In a large soup pot or Dutch oven, place turkey carcass (take the remains of the turkey after it has been carved and break it into pieces so it will fit in your pot; cover with cold water by at least 1-inch). Add carrots, celery, onion, garlic, and red pepper (optional) to the soup pot. Add any other vegetables that you like, if desired.
Cover pot and slowly bring to a simmer. As soon as you start to see boiling occur, immediatly reduce heat to low and skim off any scum on surface. Scum is the filmy layer of extraneous or impure matter that forms on or rises to the surface of a liquid or body of water. Cover pot and let slowly simmer approximately 3 hours.
TIP: The key to a good stock is to bring the water to a boil just once at the beginning and then lower heat and cook at just barely a simmer for the remainder of the cooking time, as long slow cooking is best to extract all the subtle flavors. Do not let the stock reach a rolling boil!
After cooking, remove from heat and discard all the turkey bones, meat, and vegetables (since your have cooked the mixture for a long time, there is no nutritional value left). Strain the remaining liquid to remove smaller particles in the stock (pour the liquid through a fine mesh sieve placed over a large pot).
Place strained stock into shallow containers and refrigerate immediately. Refrigerate soup stock overnight and skim any congealed fat from the surface in the morning. The juice will gel up after being refrigerated, but will dissolve when stock is reheated later. This is because of the natural gelatin in the turkey bones.
The stock will last for about a week in the fridge. You can freeze the cooled stock and it should maintain taste and quality for about 4 to 6 months.
You now have the most wonderful low-fat turkey stock to use in making a delicious turkey soup or to freeze for later use.
How to keep homemade turkey stock from getting cloudy:
Skimming the scum that comes to the surface during the first 30 minutes of simmering and not letting it boil seems to help prevent clouding. The rule is - Skim early and skim often.
Always simmer your stock and do not let it boil. Not boiling also leads to a richer tasting stock. Furious bubbling breaks up particles and causes clouding also. Simmer for approximately 3 hours total. I also think that simmering the stock too long contributes to making it cloudy.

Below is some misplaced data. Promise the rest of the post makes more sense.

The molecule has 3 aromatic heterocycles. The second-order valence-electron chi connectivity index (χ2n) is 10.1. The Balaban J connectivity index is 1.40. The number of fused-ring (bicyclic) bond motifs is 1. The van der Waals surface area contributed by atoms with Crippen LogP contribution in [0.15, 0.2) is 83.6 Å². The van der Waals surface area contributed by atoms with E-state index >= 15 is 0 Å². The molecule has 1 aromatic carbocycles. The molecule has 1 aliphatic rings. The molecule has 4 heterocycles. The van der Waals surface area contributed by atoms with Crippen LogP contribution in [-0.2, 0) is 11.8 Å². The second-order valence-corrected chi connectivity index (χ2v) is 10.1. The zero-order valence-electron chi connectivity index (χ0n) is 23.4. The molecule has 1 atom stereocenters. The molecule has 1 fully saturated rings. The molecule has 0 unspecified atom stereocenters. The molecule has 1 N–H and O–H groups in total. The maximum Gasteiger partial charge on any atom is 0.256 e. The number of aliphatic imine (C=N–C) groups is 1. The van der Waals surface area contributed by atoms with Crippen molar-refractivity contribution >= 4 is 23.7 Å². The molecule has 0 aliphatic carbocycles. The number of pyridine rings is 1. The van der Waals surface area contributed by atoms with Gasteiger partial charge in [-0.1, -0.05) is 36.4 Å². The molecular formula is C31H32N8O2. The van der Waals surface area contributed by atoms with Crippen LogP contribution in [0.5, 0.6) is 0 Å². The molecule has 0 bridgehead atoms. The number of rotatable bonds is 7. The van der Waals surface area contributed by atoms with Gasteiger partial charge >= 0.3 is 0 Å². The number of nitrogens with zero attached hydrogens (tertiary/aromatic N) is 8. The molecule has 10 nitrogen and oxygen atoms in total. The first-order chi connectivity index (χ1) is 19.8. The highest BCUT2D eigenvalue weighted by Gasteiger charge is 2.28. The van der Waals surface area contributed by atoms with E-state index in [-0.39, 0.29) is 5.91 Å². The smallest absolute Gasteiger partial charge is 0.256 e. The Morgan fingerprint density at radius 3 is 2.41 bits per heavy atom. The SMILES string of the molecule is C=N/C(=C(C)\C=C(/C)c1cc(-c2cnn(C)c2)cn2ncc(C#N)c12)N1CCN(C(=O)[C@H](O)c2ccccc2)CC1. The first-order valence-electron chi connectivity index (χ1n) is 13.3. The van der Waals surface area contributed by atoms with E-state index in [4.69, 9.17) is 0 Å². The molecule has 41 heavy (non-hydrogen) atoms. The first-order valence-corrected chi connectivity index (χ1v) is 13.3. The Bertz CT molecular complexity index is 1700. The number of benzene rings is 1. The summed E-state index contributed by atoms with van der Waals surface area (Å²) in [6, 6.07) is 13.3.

Refrigerate stock overnight or until all the fat raises to the top. Then remove the fat.
There is also the old egg white trick (I have never tried it). Add unbeaten egg whites to the stock and let it simmer slowly, so that the cloudy particles stick to the egg and you can strain it out.
Once the stock is finished cooking, let it cool in the refrigerator. Skim off the fat if needed. Remove the carcass or bones. Strain the broth well.
Take a strainer basket or steamer rack and insert into the inner pot. Place the chopped vegetables,herbs and seasonings into the basket or strainer. Next layer the turkey bones and carcass over the top of the vegetables. Try to compact the bones close together.
Pour cold water over the top of the vegetables and bones until the bones are just barely covered. Adjust the amount of water added to make sure the inner pot is no more than 2/3 full or it may have trouble coming to pressure. Note: the trick to making a good stock is to not add too much water. you only need just enough to cover the bones. If too much water is added, then the stock may not gel up after cooling. All the good nutrients are in the gelatin! If you run into that issue, then you may need to let your stock simmer on the stove uncovered until the contents cook down more.
Place the lid on the Instant Pot and close to seal. Next, make sure the pressure valve is closed to the sealing position. Press the Manual button, with a high-pressure setting. Adjust the cooking time for 120 minutes. When the cooking time has finished, allow to Natural Pressure Release until you see the pressure pin drop down. (This may take 20-25 minutes since there is a lot of liquid in the pot.)
Place silicon oven mitts on your hands to protect from the steam and heat. Lift out the colander or steamer basket and discard the turkey bones and vegetables. Next, pour the stock through a strainer into another large heat-proof bowl. You can repeat this step until the stock is nice and clear.
Let the stock cool down. As the stock is cooling you can skim off visible fat floating to the top and discard.
Once the stock has cooled down enough( about 2-3 hours) cover and refrigerate until ready to use.
The turkey stock can be refrigerated up to 3 days in advance of using. If not planning to use the turkey stock within 3 days, place in the freezer until ready to use. Whether the stock has been refrigerated until cold or stored in the freezer, there will be a thin layer of fat that has congealed on the top. Remove that by scraping it off with a spoon before you cook with the stock. Discard the congealed fat but be careful not to scrape off any clear gelatin. I usually refrigerate my turkey stock and skim off the fat before using in my soup making.
* Strip the turkey carcass of any large usable pieces of meat; set turkey meat aside and refrigerate until ready to use in your soup. Do not add the giblets.
** Enough cold water to cover all the ingredients in the pot by at least one (1) inch.
Homemade Turkey Stock Recipe: https://whatscookingamerica.net/poultry/turkeystock.htm